Does Islam tolerate feminism

Women in Europe

Ina Wunn

To person

Dr. rer. nat., Dr. phil. habil .; since 2006 associate professor at the University of Hanover; since 2007 Academic Senior Councilor for Religious Studies, Faculty of History, Philosophy and Theology, Bielefeld University, Postfach 100131, 33501 Bielefeld. [email protected]

Muslim women today face multiple challenges and discrimination: as a woman, as a migrant, as a Muslim. Between adaptation and self-assertion, they seek their place in European society.


Muslim women have now established a permanent place in German and European society: Today they are not only doctors, lawyers and bankers, but they also play prominent and glamorous roles in public. In Lower Saxony, Aygül Özkan, an avowed Muslim woman of Turkish origin, holds a ministerial office, the Turkish-born actress Renan Demirkan is a fixture in German films, and Yasmeen Ghauri, a photo model of German-Pakistani origin, graces the front pages of international women's magazines.

Success stories like this one that are circulated in the media and marketed as examples of both successful integration and emancipation - mind you on the slide of a picture of the Muslim woman who is largely banished into the home, who is barely able to speak the German language and who is suppressed, like her as a Western woman Stereotype haunts the media and discussion forums. [1] Correspondingly, the successful author Hatice Akyün states that she “(has to) serve again and again as one of the rare Turkish women who 'made it'", and the television presenter Dunya Hayali has only too often discovered in the course of her career that "in her Profession not only their gender, but also their origin from a Muslim country represent a disadvantage ". [2] For many Muslim women, “having made it” means asserting themselves in a society that assigns them a special status in several respects or even discriminates them: as a woman, as a migrant and as a Muslim, a topic that the renowned psychologist Birgit Rommelspacher in particular repeatedly addresses when she discusses the problematic attitude of European feminists towards Islam and their "Muslim sisters". [3]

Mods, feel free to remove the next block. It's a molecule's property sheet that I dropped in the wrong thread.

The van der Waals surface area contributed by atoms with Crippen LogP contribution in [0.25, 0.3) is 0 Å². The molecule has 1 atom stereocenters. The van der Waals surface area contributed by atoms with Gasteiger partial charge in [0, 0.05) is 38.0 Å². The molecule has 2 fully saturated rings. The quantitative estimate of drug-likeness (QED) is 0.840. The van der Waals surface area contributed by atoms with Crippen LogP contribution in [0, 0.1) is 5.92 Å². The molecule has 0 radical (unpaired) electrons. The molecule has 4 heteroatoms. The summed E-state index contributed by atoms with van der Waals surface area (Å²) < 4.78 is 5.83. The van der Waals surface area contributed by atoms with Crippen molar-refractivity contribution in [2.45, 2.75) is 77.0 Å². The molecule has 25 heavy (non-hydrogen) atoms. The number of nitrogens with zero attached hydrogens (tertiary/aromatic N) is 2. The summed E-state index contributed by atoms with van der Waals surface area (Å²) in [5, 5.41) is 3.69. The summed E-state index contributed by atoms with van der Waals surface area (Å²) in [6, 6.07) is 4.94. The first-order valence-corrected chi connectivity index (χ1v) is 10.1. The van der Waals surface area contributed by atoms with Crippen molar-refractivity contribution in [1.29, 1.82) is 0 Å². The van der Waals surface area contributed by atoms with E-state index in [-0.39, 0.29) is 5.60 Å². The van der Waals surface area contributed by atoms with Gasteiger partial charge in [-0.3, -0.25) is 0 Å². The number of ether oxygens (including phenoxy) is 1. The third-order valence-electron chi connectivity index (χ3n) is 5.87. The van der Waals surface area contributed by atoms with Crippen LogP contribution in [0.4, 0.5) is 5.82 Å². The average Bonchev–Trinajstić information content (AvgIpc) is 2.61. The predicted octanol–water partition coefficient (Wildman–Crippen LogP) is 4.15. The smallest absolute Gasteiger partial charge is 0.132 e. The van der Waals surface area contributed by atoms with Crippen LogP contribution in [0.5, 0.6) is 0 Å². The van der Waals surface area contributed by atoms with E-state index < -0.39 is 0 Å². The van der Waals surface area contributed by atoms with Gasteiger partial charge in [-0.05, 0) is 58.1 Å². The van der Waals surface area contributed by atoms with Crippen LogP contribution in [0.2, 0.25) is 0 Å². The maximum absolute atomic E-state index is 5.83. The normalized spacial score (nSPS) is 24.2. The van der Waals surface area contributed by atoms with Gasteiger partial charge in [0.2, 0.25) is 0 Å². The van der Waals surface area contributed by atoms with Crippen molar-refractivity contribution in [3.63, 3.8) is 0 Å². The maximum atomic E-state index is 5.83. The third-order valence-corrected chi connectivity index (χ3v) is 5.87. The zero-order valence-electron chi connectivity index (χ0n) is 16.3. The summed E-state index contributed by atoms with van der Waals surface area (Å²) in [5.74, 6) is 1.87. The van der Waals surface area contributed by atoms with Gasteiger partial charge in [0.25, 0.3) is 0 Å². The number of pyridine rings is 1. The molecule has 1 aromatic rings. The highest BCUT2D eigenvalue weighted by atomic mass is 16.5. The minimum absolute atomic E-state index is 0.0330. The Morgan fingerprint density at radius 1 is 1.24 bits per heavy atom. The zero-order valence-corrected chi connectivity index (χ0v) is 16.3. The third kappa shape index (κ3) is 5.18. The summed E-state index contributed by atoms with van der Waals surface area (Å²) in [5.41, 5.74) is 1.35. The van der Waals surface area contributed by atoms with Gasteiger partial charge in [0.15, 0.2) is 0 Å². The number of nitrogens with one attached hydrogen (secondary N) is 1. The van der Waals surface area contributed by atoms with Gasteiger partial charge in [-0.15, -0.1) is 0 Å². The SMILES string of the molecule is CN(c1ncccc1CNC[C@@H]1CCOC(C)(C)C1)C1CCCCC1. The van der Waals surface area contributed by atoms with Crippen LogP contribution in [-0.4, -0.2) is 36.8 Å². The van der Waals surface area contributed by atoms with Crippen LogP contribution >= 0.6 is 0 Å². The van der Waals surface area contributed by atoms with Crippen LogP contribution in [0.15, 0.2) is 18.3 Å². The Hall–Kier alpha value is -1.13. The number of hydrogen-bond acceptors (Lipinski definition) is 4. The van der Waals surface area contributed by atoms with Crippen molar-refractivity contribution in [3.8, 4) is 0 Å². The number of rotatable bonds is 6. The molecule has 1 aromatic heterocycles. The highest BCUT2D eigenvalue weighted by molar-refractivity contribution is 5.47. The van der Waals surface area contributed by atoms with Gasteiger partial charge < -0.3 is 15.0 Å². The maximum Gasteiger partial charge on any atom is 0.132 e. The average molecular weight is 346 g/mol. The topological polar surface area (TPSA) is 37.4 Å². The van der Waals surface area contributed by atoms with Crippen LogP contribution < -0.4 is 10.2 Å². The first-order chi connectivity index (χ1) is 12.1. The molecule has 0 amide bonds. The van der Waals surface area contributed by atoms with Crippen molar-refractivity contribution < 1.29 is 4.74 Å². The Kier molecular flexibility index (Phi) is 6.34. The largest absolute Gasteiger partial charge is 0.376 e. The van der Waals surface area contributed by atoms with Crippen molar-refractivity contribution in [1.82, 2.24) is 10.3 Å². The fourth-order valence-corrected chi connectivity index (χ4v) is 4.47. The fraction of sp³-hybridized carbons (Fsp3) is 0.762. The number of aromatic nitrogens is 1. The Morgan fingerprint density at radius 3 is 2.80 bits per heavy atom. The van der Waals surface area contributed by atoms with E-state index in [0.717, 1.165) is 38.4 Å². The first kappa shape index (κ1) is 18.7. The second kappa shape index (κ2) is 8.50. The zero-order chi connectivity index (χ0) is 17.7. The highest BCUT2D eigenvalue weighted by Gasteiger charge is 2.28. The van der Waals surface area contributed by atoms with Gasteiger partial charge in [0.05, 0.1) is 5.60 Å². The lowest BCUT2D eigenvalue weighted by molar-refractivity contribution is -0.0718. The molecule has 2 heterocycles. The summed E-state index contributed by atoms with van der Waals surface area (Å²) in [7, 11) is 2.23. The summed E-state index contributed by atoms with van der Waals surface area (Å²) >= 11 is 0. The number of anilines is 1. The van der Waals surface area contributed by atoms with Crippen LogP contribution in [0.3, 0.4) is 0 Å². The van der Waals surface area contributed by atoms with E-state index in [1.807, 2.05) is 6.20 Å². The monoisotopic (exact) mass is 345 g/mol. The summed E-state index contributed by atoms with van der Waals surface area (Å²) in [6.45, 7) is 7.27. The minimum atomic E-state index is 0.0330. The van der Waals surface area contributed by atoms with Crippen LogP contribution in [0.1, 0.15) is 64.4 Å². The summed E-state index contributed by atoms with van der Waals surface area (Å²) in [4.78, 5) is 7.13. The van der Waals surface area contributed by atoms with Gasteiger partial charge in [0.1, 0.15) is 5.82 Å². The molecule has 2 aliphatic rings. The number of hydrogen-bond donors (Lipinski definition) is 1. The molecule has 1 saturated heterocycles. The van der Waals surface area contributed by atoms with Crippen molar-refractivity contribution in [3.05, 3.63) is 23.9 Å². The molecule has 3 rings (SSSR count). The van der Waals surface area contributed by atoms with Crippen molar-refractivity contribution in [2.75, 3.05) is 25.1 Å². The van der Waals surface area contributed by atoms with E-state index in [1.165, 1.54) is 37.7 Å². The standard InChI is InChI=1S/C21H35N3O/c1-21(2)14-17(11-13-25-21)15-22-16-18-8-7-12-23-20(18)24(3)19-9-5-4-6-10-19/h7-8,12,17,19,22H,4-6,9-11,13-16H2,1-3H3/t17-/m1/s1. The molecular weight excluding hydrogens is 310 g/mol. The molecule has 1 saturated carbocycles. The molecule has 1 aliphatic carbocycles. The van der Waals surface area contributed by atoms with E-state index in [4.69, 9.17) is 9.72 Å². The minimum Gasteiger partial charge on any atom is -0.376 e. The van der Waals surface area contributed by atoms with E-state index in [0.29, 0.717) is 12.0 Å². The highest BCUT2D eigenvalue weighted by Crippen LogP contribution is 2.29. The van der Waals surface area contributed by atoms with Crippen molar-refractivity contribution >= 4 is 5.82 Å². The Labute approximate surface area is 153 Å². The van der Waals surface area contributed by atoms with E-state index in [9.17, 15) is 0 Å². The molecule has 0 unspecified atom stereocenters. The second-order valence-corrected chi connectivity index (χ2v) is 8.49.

Muslim women have had and still have a hard time fighting for their place in Western society. Discriminated on the one hand by a stereotypical Western view of Islam, on the other hand possibly restricted by a family and personal environment shaped by patriarchal values, they, as self-confessing Muslims, usually seek support from feminists in vain; a situation which the (Muslim) social scientist Corrina Gomani characterizes as follows: "While the secular worldview of western immigration societies and democracies is ignited by the headscarf question and the position of Muslim women in Islam, it is easy to overlook the fact that the inner-Islamic or Muslim discourse shows the gender issue in a far more complex way than it might appear. Again, several controversies may be touched upon: the controversy between traditionalism and westernization, between Islamism and secularism, and between feminism and Islamism. "[4]

Muslim women in Europe are actively responding to these diverse challenges. There is a strong movement among them away from a patriarchal and towards an egalitarian, gender-equitable understanding of Islam. This movement can be found both in the old, grown Muslim societies as well as in the young Islamic communities of the West.